Liberating Sovereignty

Leading economist David McWilliams is in interview live tonight on Scotonomics. His work has been important in understanding the dynamics of the economic failure of the British economy and its impact on constitutional crisis.

Back in 2017 David McWilliams wrote that: “If Britain leaves the EU, it could start a domino effect – at the end of which is a united Ireland” adding, “Relative to the South, the Northern economy has fallen backwards since the guns were silenced. If there was an economic peace dividend, it went South.”

He added:

“A cursory glance at the performance of the Northern Irish economy since 1922 would suggest that the Union has been an economic disaster for the people of Northern Ireland. They have been impoverished by the Union and this shows no sign of letting up. The only solace the Northerners might hold onto is the fact that all British regions have lost out income-wise to Southern England; however, “we’re all getting poor together” is hardly a persuasive chorus for an ode to the Union.”

This adds to the dawning realisation that the driver of constitutional collapse will be Britain’s economic dysfunctionality. As the cost of living soars and the Johnson cabal huddles together hoarding cash while waging the biggest assault on working people in three decades, the reality is that millions of people are facing deep poverty as a result of the state they’re in.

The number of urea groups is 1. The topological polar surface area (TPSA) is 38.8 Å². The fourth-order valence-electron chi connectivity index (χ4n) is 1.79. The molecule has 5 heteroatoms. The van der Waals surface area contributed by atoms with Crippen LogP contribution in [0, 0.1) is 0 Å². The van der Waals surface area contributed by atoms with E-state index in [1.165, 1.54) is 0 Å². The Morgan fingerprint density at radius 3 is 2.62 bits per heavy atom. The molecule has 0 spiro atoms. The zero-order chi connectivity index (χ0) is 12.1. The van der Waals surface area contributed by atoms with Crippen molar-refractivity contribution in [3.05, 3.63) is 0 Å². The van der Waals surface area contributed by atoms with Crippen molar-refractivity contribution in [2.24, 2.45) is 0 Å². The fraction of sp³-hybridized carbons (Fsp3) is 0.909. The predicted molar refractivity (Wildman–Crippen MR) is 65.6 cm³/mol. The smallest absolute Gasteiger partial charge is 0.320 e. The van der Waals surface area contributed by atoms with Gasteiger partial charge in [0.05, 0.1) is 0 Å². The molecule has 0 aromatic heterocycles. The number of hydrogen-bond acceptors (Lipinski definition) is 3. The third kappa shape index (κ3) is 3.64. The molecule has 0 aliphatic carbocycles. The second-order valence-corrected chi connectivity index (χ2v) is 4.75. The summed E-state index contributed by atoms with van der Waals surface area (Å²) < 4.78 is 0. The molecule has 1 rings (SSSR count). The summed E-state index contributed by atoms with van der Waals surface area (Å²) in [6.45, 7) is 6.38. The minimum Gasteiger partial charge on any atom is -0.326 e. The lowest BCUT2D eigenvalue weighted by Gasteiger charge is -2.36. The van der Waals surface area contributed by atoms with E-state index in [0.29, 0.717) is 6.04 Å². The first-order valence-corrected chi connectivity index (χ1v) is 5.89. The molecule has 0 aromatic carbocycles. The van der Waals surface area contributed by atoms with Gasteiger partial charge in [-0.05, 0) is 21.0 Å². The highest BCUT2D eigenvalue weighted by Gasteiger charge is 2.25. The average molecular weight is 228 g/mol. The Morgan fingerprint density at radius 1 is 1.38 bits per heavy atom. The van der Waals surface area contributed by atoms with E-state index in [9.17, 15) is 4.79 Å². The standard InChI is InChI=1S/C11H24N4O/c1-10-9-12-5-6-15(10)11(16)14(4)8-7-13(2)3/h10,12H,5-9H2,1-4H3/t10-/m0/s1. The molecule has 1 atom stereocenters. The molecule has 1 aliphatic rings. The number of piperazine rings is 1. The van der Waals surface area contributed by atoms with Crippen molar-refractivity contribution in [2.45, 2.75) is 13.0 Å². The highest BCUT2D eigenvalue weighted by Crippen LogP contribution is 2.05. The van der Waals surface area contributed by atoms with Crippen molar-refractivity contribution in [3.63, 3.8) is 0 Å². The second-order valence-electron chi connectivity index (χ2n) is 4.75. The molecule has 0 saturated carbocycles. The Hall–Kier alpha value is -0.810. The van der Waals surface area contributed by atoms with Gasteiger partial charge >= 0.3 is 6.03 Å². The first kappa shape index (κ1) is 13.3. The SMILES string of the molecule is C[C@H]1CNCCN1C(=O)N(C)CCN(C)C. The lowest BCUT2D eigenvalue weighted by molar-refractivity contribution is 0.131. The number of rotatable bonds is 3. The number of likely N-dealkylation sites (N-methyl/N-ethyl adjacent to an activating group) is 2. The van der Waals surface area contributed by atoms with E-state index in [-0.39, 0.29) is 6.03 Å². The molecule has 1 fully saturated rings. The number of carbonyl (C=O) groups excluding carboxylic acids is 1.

You can listen to his podcast interview with Mark Blyth (Professor at Brown University) from 2020 where where he states: “The first casualty of Brexit will be Britain. Scotland is on its own path for the first time since 1707. When Scotland becomes independent, it will trigger enormous economic and political changes up here in the North West Atlantic.”

‘When Scotland Rises’ is a super-sweary 53 minutes taking apart the British economy and looking forward to a Scottish democracy.

Scotland’s Future: Denmark or Theme Park? – Bella Caledonia

McWilliams is Professor of Global Economics at the School of Business Trinity College Dublin. David is ranked 10th most influential economist in the world.

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